Also because we need to feel that she feels lonely, desperate and she wants to escape from this world, where men have the only power. And through

Bond, she can find the freedom.


PLEITGEN: Does she want to escape a world where men have the only power, is that -- ?


PLEITGEN: You can feel that she is quite desperate.

BELLUCCI: Yes, because she's a woman that is in a world of violence. And what is beautiful in the movie, that there are two different kind of

femininity, Lucia that represents some way the past, this woman that want to escape but she doesn't know how.

And Madeline, Madeline, she represents the future.

PLEITGEN: In the movie industry, how is the role of women today?


BELLUCCI: I think so many things are changing, even the choice that Sam Mendes give it, it prove it because, if we think about the past during the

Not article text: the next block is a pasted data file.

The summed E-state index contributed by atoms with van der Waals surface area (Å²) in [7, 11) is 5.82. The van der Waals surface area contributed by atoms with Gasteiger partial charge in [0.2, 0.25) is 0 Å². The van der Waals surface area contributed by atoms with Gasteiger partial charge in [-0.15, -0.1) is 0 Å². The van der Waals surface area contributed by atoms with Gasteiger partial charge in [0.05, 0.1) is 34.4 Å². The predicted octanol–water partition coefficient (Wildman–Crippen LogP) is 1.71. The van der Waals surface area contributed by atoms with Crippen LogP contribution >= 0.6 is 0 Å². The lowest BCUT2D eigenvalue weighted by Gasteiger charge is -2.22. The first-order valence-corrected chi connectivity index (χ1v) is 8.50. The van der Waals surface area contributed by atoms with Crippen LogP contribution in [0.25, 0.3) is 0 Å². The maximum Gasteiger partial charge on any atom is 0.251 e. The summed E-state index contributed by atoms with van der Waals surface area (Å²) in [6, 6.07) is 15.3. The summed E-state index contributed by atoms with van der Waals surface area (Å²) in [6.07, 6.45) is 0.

'40s, the '50s, actresses, even though they were very talented, after a certain age they wouldn't work any more.

And I'm not part of the Hollywood system as I say all the time. And all the American movies I've done, I've done through Europe. But so I don't

know really how it is over there. But I live in Paris. And in Paris there are so many good French actresses like Catherine Deneuve (ph), Isabelle

Huppert (ph), Nathalie Baye --

PLEITGEN: They had very long careers and who also are very feminine also later in their careers.

BELLUCCI: Very -- and to talk about Judi Dench, you know, for example, she's incredible and all those actresses have the possibilities to play in

such good roles. So maybe what's going on right now, there is a new way to look at women and to look at actresses.


PLEITGEN: What is that new way and why do you think it's important?